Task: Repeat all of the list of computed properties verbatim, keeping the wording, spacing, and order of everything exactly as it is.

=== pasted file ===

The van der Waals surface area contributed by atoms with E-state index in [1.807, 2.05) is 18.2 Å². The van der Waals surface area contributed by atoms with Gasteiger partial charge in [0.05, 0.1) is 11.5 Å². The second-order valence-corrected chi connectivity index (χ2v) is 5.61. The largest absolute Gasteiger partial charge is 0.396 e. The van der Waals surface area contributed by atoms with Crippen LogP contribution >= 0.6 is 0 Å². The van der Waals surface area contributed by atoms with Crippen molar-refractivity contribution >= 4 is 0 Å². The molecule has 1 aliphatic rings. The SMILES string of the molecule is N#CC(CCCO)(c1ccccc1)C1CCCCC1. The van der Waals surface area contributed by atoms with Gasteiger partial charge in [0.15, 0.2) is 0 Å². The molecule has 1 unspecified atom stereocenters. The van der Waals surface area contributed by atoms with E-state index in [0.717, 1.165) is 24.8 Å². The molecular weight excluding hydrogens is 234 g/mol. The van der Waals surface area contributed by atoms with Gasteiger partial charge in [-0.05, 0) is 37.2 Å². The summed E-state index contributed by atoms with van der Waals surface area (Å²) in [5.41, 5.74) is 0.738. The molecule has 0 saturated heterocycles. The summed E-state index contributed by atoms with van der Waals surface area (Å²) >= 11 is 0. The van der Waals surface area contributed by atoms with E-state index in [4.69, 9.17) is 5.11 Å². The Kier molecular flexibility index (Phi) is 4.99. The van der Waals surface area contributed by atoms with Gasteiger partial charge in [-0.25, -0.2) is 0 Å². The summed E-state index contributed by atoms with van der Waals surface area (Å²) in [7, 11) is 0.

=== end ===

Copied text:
The van der Waals surface area contributed by atoms with E-state index in [1.807, 2.05) is 18.2 Å². The van der Waals surface area contributed by atoms with Gasteiger partial charge in [0.05, 0.1) is 11.5 Å². The second-order valence-corrected chi connectivity index (χ2v) is 5.61. The largest absolute Gasteiger partial charge is 0.396 e. The van der Waals surface area contributed by atoms with Crippen LogP contribution >= 0.6 is 0 Å². The van der Waals surface area contributed by atoms with Crippen molar-refractivity contribution >= 4 is 0 Å². The molecule has 1 aliphatic rings. The SMILES string of the molecule is N#CC(CCCO)(c1ccccc1)C1CCCCC1. The van der Waals surface area contributed by atoms with Gasteiger partial charge in [0.15, 0.2) is 0 Å². The molecule has 1 unspecified atom stereocenters. The van der Waals surface area contributed by atoms with E-state index in [0.717, 1.165) is 24.8 Å². The molecular weight excluding hydrogens is 234 g/mol. The van der Waals surface area contributed by atoms with Gasteiger partial charge in [-0.05, 0) is 37.2 Å². The summed E-state index contributed by atoms with van der Waals surface area (Å²) in [5.41, 5.74) is 0.738. The molecule has 0 saturated heterocycles. The summed E-state index contributed by atoms with van der Waals surface area (Å²) >= 11 is 0. The van der Waals surface area contributed by atoms with E-state index in [4.69, 9.17) is 5.11 Å². The Kier molecular flexibility index (Phi) is 4.99. The van der Waals surface area contributed by atoms with Gasteiger partial charge in [-0.25, -0.2) is 0 Å². The summed E-state index contributed by atoms with van der Waals surface area (Å²) in [7, 11) is 0.